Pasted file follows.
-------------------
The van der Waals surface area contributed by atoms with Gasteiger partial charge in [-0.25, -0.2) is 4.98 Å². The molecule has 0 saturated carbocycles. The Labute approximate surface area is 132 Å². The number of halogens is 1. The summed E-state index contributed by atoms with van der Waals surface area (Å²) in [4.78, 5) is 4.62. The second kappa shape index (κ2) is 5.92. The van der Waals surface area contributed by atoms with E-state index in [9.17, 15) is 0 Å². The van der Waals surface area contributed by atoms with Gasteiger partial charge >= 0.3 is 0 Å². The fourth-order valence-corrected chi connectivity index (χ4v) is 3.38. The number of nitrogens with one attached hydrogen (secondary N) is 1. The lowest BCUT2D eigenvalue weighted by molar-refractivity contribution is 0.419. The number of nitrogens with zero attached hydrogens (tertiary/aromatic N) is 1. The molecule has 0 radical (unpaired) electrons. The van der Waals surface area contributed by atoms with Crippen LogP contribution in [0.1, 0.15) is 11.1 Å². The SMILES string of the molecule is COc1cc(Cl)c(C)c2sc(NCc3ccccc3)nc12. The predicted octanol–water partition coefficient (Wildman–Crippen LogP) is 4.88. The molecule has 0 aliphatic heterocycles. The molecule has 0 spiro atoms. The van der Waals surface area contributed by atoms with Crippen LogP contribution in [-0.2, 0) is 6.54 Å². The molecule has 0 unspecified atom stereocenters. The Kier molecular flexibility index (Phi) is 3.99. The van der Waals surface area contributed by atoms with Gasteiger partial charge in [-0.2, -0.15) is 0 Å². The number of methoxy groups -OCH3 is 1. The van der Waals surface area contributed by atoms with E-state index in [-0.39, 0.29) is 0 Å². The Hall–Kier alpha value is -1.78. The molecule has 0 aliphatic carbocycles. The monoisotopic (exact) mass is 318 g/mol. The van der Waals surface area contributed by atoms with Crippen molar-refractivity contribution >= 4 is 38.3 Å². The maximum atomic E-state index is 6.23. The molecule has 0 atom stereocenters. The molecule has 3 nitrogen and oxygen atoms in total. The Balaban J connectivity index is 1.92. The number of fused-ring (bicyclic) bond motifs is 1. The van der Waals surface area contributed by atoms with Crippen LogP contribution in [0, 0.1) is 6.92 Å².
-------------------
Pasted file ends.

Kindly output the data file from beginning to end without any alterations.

The van der Waals surface area contributed by atoms with Gasteiger partial charge in [-0.25, -0.2) is 4.98 Å². The molecule has 0 saturated carbocycles. The Labute approximate surface area is 132 Å². The number of halogens is 1. The summed E-state index contributed by atoms with van der Waals surface area (Å²) in [4.78, 5) is 4.62. The second kappa shape index (κ2) is 5.92. The van der Waals surface area contributed by atoms with E-state index in [9.17, 15) is 0 Å². The van der Waals surface area contributed by atoms with Gasteiger partial charge >= 0.3 is 0 Å². The fourth-order valence-corrected chi connectivity index (χ4v) is 3.38. The number of nitrogens with one attached hydrogen (secondary N) is 1. The lowest BCUT2D eigenvalue weighted by molar-refractivity contribution is 0.419. The number of nitrogens with zero attached hydrogens (tertiary/aromatic N) is 1. The molecule has 0 radical (unpaired) electrons. The van der Waals surface area contributed by atoms with Crippen LogP contribution in [0.1, 0.15) is 11.1 Å². The SMILES string of the molecule is COc1cc(Cl)c(C)c2sc(NCc3ccccc3)nc12. The predicted octanol–water partition coefficient (Wildman–Crippen LogP) is 4.88. The molecule has 0 aliphatic heterocycles. The molecule has 0 spiro atoms. The van der Waals surface area contributed by atoms with Crippen LogP contribution in [-0.2, 0) is 6.54 Å². The molecule has 0 unspecified atom stereocenters. The Kier molecular flexibility index (Phi) is 3.99. The van der Waals surface area contributed by atoms with Gasteiger partial charge in [-0.2, -0.15) is 0 Å². The number of methoxy groups -OCH3 is 1. The van der Waals surface area contributed by atoms with E-state index in [-0.39, 0.29) is 0 Å². The Hall–Kier alpha value is -1.78. The molecule has 0 aliphatic carbocycles. The monoisotopic (exact) mass is 318 g/mol. The van der Waals surface area contributed by atoms with Crippen molar-refractivity contribution >= 4 is 38.3 Å². The maximum atomic E-state index is 6.23. The molecule has 0 atom stereocenters. The molecule has 3 nitrogen and oxygen atoms in total. The Balaban J connectivity index is 1.92. The number of fused-ring (bicyclic) bond motifs is 1. The van der Waals surface area contributed by atoms with Crippen LogP contribution in [0, 0.1) is 6.92 Å².